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What is a Typographic Scale? And How to Use It?

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When designing a web, there are many things you need to prepare beforehand, including the typographic scale. A type scale could help you maintain the consistency of the hierarchy of your type system. However, you may need to know more about this scale. 

Thus, it is an important aspect of your web design. Let’s learn more about the type scale to bring proportional design outcomes!

What’s a Typographic Scale?

A type scale is a range of font sizes based on a ratio. This set of font sizes is helpful for establishing balance and harmony in the digital product. Using this type of scale could help you choose the ideal font size, kerning, and line heights for your design.

That’s why the type scale can be handy if you prepare it before working on your project.

Why Do You Need a Typographic Scale?

Typographic Scale

A type scale has a historical value such as the Fibonacci sequence, the golden ratio, and the musical scale. Since this ratio has structures, it plays a reference role in establishing the hierarchy of type systems on your design project. 

For instance, to create a type scale, you will start off with base size. Then, you set a ratio to define the larger or smaller size of the typeface. You might use the values to determine the size of the heading, subheading, and body text.

That’s the reason why this type of scale will help you in making a scalable and readable font design.

Furthermore, the type scale is helpful to influence the reader in perceiving and processing the information. As a result, readers can break down the information based on its importance. Additionally, they could relate to your design in levels of emotion, contrast, and significance.

Also Read: What Is Leading In Typography? With Rules and Examples

The Based and Types of Contrast of the Type Scale

Commonly, the ratio of the type scale is based on the musical scale. Both the musical and typographic scale have similarities since they both tend to maintain the rhythm, flow, and harmony of their specific subjects. Take a look at the simple chart below. 

The Based and Types of Contrast of the Type Scale

For example, the Major Third would give a ratio of 1.25x for each letter size. This scale looks stable and fit for a neat layout design. Another example is the golden ratio, which will give you a scale of 1.6x for each letter size. The last one is an adequate scale for designing a high-contrast layout.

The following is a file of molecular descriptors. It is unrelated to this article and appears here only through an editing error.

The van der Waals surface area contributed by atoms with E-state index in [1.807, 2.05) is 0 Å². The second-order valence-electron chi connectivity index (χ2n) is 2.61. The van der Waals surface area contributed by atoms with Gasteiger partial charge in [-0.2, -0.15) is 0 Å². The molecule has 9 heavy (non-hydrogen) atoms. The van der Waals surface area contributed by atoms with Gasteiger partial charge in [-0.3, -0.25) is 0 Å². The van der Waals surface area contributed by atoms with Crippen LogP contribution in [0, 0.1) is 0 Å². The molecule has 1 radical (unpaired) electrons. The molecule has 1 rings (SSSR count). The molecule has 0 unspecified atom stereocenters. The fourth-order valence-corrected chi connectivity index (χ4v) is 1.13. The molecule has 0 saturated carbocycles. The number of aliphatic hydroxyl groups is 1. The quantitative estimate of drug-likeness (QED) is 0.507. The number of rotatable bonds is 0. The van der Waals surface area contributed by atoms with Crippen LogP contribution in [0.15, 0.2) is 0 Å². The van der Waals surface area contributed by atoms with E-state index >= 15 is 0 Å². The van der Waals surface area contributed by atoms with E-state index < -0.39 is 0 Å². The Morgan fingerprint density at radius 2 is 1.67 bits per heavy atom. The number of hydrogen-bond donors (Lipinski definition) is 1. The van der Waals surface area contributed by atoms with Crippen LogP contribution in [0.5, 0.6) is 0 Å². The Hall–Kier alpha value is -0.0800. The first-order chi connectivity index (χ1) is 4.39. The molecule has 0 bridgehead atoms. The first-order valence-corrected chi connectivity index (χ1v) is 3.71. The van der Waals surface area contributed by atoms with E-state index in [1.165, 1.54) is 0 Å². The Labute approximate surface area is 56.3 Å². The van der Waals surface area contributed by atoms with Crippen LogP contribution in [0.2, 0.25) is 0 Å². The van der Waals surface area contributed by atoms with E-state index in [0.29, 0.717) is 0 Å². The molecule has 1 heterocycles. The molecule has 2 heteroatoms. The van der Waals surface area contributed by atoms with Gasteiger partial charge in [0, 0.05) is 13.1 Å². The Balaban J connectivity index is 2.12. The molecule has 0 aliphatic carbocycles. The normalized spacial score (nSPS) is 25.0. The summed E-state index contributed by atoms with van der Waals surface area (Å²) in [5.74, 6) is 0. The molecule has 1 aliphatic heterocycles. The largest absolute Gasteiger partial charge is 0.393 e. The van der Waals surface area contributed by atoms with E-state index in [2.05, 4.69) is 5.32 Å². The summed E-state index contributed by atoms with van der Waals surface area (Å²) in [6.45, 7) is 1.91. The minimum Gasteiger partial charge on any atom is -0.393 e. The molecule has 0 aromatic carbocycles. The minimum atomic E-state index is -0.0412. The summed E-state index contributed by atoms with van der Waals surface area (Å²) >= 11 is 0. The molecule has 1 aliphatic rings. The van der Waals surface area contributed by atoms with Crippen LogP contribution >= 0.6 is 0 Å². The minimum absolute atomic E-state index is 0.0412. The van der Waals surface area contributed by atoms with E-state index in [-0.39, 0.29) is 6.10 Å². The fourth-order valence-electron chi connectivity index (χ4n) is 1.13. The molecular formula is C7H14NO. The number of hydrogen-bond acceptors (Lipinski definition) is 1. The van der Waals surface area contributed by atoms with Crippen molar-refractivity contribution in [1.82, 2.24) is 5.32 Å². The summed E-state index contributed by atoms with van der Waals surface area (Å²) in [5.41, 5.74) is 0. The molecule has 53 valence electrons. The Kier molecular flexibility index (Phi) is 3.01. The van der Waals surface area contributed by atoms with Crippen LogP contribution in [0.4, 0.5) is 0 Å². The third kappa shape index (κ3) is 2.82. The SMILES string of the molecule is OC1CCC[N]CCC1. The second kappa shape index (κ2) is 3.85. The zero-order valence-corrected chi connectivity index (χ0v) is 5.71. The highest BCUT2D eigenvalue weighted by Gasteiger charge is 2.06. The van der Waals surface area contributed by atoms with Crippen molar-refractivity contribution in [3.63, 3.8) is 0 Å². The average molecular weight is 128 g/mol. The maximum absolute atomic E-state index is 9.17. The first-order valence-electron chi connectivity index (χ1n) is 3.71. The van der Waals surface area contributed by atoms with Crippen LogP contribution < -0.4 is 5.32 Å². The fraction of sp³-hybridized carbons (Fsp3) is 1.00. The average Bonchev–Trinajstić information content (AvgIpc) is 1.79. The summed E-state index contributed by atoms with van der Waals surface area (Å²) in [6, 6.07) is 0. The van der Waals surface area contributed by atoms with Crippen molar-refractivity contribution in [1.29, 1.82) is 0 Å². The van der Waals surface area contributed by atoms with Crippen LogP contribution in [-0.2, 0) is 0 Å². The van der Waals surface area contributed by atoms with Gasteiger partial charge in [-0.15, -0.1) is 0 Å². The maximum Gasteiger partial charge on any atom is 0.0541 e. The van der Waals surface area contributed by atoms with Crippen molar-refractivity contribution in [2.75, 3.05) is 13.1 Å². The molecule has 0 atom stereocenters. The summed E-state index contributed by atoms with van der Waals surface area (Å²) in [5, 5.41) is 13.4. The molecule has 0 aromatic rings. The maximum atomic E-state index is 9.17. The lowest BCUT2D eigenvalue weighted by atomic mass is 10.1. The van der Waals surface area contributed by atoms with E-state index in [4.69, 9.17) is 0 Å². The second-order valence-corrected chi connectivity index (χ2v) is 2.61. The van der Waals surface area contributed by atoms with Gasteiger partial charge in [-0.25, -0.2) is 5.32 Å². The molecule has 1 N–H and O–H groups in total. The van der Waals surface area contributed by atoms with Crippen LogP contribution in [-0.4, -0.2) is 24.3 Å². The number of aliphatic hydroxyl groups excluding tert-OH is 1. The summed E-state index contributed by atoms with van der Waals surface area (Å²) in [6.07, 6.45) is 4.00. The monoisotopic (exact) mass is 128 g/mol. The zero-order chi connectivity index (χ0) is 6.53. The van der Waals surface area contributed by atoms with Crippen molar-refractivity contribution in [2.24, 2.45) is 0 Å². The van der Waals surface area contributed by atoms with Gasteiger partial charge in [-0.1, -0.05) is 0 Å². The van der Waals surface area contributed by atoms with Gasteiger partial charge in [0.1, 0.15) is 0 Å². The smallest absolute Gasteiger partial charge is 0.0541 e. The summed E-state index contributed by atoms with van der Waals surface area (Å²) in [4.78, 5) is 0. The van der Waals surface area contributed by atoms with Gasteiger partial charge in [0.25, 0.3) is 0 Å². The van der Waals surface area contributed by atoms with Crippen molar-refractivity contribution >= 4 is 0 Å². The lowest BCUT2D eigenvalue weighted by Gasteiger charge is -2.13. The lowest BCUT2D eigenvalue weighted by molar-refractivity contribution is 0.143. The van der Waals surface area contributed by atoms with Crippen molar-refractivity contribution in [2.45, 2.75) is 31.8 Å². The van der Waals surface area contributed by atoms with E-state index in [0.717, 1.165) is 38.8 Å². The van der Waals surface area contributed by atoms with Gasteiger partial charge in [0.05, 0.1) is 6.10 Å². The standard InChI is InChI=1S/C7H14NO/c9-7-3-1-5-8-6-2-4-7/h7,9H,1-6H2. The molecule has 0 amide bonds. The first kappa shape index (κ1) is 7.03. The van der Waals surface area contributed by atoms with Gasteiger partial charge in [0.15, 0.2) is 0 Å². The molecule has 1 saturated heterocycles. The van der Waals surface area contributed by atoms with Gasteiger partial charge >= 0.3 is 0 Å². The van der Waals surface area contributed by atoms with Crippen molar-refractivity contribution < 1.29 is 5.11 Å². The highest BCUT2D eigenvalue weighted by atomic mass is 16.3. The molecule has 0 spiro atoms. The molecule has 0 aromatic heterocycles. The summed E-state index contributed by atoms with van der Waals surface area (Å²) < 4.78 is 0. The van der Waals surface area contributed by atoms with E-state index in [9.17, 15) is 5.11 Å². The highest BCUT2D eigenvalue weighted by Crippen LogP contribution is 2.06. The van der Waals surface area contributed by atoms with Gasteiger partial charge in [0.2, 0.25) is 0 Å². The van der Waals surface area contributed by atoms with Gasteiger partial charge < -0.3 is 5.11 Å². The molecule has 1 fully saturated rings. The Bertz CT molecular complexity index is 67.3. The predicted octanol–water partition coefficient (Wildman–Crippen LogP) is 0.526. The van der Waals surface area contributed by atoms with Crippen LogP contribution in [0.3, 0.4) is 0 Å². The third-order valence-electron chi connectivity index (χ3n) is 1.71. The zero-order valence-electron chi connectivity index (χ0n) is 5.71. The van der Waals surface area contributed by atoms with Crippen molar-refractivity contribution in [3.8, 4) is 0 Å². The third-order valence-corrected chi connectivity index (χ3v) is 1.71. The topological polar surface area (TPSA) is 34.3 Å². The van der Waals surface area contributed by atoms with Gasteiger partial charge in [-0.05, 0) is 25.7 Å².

Also Read: What is An Ascender In Typography: Explanation and Examples

3 Types of Type Scale Contrast You Can Opt-for

Depending on design project objectives and media, you can choose one of the following types of contrast to meet your needs. 

1. High Contrast Scale

High contrast scale fits for designing large screen devices. Moreover, it would be a good option for creative design, like an art portfolio. The high contrast type scales are the Golden Ratio, Perfect Fifth, and Augmented Fourth.

2. Medium Contrast Scale

A medium contrast scale is the safest scale for delivering content and information. The scale is not too contrasting but still distinguishable. Layout design for tablets, desktops, or even mobile can fit this scale. It includes the Major Third, Major Second, and Perfect Fourth.

3. Low Contrast Scale

A low contrast scale is for identifiers for minor elements. It is also handy for dashboard apps, mobile phones, or e-commerce listing. The scale for low contrast is Minor Second and Major Second.

Also Read: What Is The Difference Between Kerning Tracking And Leading In Typography?

How to Use a Typographic Scale

Picking a typography scale might be tricky. The first thing you need to do is to find your purpose. If you want to design a newspaper layout, you may need a scale that creates an authoritative and clear design. Meanwhile, if you create a blog, you need intuitive scales that make an expressive layout.

Although the type scaling is about mathematics, you don’t have to worry. There is a typographic calculator to help you with the calculation. Simply input the font, ratio, and baseline size, then you will get the result. You can use it as a reference to determine the typographic system of your design.

For example, on the type scale generator, you set 16px as the base font size with a ratio of 1.250 (Major Third). The scale generator will calculate the type scale you have input.

How to Use a Typographic Scale

From that result, you can create a typographic system. You may round it off for easy input. The hierarchy of the type system would be like this:

  • H1: 48px,
  • H2: 39px,
  • H3: 31px,
  • H4: 25px,
  • H5: 20px,
  • Body text: 16px,
  • Subtitles/Caption text: 12px.

Once you decide on your type scale, put it to your design. You may check if the scale is accessible on other devices, like tablets or mobile phones. You don’t have to follow as they are, you always have the freedom to adjust the scale or customize your type scale.

Moreover, you can play around with several fonts, weight, color, or style. You may use tools like Figma or Adobe XD to create a prototype to evaluate your custom scale.

Also Read: Bad Kerning in Typography: Here Are Also The Examples and Tips

Prepare Your Typographic Scale Before Designing

Maintaining the consistency and harmony of the typographic scale would have a huge impact on your design. Therefore, you need to prepare the type scale before you work.

Do you have projects and need fonts? Visit Creatype Studio to find worthy and magnificent designs. Our font collections are legible and compatible across any device. Furthermore, you’ll get a good deal to try all the fonts for only $1 as much. That sounds like a good deal, right? Go try it now! 

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